Les Baux-de-Provence

November 8, 2020

The rock is what you notice first. Perched high on a stone escarpment that rises up abruptly at the edge of the Entreconque Valley, it’s hard to separate the houses and buildings from the rock they are built on and, in some cases, actually a part of. There’s very little color in the buildings. Unlike some parts of Provence the houses here are not painted and almost all of them feature natural stone facades. It’s not hard to understand why humans have been settling on this small piece of rugged land for thousands and thousands of years, the village of Les Baux-de-Provence dominates the surrounding area like a majestic sentinel. The protection it offers is formidable, and yet (or maybe because of that fact), over the years it has been the scene of countless battles, sieges and assaults accompanied by much bloodshed, death and misery.

One of the official “Most Beautiful Villages of France,” Les Baux-de-Provence is a fascinating look back into the history of France and a way of life that is long since gone. I’ve been here three times now and honestly, I never get tired of the village. There’s always something new to discover, something new to explore, something new to dive into even deeper. The Château des Baux-de-Provence, a ruined castle dating back to the 13th century, is by far the most well-known feature of the village, but there is a lot more to see and do here.

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A Little History

Situated in the Alpilles hills of southern Provence, between the Entreconque Valley to the east and a bizarre, chaotic collection of white limestone rock formations to the west known as the Val d’Enfer (Valley of Hell), Les Baux-de-Provence has been settled by humans since at least the Neolithic times, around 6,000BC. Many have described the land the village is built on as a ship, because looking at it from a distance it really does take the shape of a large boat about to set sail into the valley beyond. The village we see today began to emerge sometime in the 10th century when the town was fortified for the first time. An imposing castle was built high on the peak of the rocky outcrop that juts up from the earth in the 13th century.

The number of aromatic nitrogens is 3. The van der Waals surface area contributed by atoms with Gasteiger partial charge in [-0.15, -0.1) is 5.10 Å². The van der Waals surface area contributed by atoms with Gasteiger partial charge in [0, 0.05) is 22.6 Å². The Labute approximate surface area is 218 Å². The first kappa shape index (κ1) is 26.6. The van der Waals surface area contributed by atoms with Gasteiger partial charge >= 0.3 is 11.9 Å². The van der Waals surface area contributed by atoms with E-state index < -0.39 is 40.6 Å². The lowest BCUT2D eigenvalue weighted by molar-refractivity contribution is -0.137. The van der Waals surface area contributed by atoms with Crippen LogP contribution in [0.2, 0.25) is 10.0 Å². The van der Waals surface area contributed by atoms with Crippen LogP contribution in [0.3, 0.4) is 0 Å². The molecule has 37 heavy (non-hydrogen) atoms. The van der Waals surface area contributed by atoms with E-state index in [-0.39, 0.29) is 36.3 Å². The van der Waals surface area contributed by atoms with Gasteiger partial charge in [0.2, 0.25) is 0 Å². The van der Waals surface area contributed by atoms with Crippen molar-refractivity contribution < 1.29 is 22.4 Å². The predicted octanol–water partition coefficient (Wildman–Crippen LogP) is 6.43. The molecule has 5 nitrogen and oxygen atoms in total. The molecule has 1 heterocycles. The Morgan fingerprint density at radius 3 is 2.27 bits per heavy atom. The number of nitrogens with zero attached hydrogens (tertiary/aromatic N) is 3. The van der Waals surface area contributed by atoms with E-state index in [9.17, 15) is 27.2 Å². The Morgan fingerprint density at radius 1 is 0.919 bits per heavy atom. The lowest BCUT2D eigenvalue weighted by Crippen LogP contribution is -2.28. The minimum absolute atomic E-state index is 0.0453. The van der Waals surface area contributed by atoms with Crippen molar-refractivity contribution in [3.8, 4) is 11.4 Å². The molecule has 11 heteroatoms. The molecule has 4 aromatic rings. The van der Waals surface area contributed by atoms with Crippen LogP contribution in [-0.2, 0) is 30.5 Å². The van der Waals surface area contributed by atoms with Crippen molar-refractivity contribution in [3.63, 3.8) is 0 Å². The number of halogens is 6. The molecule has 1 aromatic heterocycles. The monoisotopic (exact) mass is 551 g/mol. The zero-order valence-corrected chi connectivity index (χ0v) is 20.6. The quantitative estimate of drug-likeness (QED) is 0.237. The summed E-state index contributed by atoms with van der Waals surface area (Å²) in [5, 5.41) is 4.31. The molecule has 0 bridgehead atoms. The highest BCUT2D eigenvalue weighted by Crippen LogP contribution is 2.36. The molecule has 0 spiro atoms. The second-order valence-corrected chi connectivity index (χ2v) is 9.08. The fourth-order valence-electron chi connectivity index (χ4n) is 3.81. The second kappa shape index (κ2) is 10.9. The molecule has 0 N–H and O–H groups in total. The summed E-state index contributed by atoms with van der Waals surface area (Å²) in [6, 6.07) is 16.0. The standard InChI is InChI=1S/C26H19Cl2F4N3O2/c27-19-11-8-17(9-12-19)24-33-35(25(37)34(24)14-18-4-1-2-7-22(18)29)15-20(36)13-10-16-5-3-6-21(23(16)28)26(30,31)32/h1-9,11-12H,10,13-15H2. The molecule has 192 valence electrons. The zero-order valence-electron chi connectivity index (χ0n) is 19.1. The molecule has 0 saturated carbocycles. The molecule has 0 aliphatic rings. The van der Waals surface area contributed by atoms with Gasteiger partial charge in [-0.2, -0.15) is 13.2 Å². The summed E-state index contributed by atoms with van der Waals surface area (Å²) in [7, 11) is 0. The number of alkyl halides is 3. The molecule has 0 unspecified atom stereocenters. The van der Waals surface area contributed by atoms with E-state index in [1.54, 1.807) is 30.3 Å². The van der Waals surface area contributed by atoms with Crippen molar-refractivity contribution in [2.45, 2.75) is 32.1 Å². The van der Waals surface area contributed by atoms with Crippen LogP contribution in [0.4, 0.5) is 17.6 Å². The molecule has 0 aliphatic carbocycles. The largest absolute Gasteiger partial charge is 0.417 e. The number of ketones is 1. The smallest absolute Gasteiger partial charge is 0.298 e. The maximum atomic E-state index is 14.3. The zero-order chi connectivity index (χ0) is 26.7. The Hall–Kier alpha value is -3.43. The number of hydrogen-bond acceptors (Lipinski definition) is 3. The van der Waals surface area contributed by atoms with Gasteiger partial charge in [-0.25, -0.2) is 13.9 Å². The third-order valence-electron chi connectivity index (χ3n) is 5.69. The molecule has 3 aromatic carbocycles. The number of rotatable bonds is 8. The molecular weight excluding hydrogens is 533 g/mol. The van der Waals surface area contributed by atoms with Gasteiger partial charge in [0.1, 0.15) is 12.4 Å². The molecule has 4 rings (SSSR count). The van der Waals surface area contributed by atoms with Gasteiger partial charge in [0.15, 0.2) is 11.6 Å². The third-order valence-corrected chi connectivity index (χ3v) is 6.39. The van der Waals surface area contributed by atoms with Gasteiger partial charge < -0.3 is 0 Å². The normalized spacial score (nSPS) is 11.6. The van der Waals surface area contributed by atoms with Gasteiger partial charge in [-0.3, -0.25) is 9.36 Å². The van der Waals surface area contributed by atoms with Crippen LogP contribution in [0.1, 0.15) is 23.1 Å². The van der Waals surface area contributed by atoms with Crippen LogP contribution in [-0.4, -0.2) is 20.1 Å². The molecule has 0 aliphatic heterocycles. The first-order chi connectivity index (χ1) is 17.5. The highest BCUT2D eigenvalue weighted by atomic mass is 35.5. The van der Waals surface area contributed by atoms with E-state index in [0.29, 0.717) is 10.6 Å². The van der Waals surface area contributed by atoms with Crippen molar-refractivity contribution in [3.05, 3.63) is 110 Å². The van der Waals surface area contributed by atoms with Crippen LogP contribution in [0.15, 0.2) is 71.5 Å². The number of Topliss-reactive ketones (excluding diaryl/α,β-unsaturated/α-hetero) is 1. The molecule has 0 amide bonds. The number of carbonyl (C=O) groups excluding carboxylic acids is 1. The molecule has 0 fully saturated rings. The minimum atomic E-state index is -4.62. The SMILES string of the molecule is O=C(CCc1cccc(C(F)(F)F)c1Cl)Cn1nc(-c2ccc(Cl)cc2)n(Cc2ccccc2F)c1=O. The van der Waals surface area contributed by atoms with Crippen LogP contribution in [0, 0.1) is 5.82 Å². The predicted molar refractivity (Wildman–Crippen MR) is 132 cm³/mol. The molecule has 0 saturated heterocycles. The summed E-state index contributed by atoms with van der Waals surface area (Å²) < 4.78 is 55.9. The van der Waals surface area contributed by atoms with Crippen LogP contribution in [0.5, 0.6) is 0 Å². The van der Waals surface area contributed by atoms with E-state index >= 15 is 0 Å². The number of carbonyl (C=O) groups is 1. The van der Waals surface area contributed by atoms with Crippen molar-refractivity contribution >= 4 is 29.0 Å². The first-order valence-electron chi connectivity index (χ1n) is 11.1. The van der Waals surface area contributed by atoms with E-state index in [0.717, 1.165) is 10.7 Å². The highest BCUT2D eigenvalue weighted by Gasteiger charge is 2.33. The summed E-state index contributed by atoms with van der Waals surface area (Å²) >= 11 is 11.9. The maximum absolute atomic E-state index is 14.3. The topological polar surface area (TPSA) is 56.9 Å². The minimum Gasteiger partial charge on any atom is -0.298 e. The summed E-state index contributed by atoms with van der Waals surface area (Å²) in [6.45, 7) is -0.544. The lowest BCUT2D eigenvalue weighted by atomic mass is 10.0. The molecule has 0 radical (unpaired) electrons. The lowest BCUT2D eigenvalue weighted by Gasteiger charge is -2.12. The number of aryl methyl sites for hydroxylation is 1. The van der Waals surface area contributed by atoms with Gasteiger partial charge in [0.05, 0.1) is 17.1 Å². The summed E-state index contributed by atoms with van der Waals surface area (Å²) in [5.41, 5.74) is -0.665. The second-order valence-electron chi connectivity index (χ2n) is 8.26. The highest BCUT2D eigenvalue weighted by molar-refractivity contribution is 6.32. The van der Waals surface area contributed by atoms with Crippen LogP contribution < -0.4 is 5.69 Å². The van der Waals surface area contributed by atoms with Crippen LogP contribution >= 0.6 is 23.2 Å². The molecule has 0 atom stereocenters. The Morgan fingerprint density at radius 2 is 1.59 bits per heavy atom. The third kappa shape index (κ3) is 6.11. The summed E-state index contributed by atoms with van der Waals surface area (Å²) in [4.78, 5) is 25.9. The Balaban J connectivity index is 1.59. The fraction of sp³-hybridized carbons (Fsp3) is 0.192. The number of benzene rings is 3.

For over five centuries the castle was at the center of numerous territorial disputes in the area. The ambitious Lords who first built the castle expected to be able to rule all of Provence from what they thought would be their impregnable perch. It never really worked out that way and they were forced to defend their tiny piece of land over and over and over again. During the 1300s the population of the village rose as high as 3,000 before it began to gradually subside. At one point over 79 surrounding towns and villages were part of this feudal domain. In 1631, tired of the seemingly endless attacks and ensuing battles, the inhabitants of Les Baux asked King Louis XIII for permission to tear down the castle and his consent was granted. From that point on the village enjoyed a much more peaceful life.

During the 1800s the village fell into decay, in part due to a lack of accessible water. Bauxite, from which aluminum is derived, was discovered in the village by French geologist Pierre Berthier in 1821. Hence the name “bauxite” – from “baux.” You can easily make out some reddish deposits in the landscape all around the village, though the vast majority of the ore was removed by the end of the 1900s.

Over the years many great painters, including Picasso, Van Gogh and Seyssaud have spent time in Les Baux. When the Second World War ended Les Baux began to experience a renaissance that saw an influx of artists and gourmet restaurants. In 1966 the entire town was placed under the protection of the Ministry of Culture and environment. With a small population of less than 500 people, the village today survives almost exclusively on the tourism industry. More than a million and a half visitors pass through the village each year. During the summer months it can be incredibly crowded and even during the off season you’ll usually find it busy.